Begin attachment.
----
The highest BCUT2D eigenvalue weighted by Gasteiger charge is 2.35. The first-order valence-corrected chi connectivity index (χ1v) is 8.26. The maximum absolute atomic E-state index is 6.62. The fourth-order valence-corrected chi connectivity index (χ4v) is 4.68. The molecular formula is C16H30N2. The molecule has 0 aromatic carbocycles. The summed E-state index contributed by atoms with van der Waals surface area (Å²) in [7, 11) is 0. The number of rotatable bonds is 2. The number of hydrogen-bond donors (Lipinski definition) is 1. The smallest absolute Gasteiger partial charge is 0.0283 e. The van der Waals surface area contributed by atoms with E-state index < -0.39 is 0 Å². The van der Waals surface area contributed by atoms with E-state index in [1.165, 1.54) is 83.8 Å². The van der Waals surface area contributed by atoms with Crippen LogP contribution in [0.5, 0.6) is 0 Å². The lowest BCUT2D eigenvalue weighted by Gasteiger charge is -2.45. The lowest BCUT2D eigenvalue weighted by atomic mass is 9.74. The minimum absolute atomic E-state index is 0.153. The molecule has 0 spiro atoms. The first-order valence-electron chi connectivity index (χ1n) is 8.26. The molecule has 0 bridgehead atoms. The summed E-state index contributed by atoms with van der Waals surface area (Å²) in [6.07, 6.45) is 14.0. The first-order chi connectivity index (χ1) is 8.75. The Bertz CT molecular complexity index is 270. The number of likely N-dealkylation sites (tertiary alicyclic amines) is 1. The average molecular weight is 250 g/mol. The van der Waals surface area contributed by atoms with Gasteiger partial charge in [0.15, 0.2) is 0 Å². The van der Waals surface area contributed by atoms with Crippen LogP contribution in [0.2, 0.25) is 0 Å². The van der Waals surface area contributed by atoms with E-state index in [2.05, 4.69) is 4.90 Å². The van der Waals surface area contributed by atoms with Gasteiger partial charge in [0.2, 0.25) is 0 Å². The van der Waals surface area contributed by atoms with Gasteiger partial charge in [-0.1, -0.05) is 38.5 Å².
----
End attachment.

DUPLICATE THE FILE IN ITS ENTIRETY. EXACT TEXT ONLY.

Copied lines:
The highest BCUT2D eigenvalue weighted by Gasteiger charge is 2.35. The first-order valence-corrected chi connectivity index (χ1v) is 8.26. The maximum absolute atomic E-state index is 6.62. The fourth-order valence-corrected chi connectivity index (χ4v) is 4.68. The molecular formula is C16H30N2. The molecule has 0 aromatic carbocycles. The summed E-state index contributed by atoms with van der Waals surface area (Å²) in [7, 11) is 0. The number of rotatable bonds is 2. The number of hydrogen-bond donors (Lipinski definition) is 1. The smallest absolute Gasteiger partial charge is 0.0283 e. The van der Waals surface area contributed by atoms with E-state index < -0.39 is 0 Å². The van der Waals surface area contributed by atoms with E-state index in [1.165, 1.54) is 83.8 Å². The van der Waals surface area contributed by atoms with Crippen LogP contribution in [0.5, 0.6) is 0 Å². The lowest BCUT2D eigenvalue weighted by Gasteiger charge is -2.45. The lowest BCUT2D eigenvalue weighted by atomic mass is 9.74. The minimum absolute atomic E-state index is 0.153. The molecule has 0 spiro atoms. The first-order valence-electron chi connectivity index (χ1n) is 8.26. The molecule has 0 bridgehead atoms. The summed E-state index contributed by atoms with van der Waals surface area (Å²) in [6.07, 6.45) is 14.0. The first-order chi connectivity index (χ1) is 8.75. The Bertz CT molecular complexity index is 270. The number of likely N-dealkylation sites (tertiary alicyclic amines) is 1. The average molecular weight is 250 g/mol. The van der Waals surface area contributed by atoms with Gasteiger partial charge in [0.15, 0.2) is 0 Å². The van der Waals surface area contributed by atoms with Crippen LogP contribution in [0.2, 0.25) is 0 Å². The van der Waals surface area contributed by atoms with E-state index in [2.05, 4.69) is 4.90 Å². The van der Waals surface area contributed by atoms with Gasteiger partial charge in [0.2, 0.25) is 0 Å². The van der Waals surface area contributed by atoms with Gasteiger partial charge in [-0.1, -0.05) is 38.5 Å².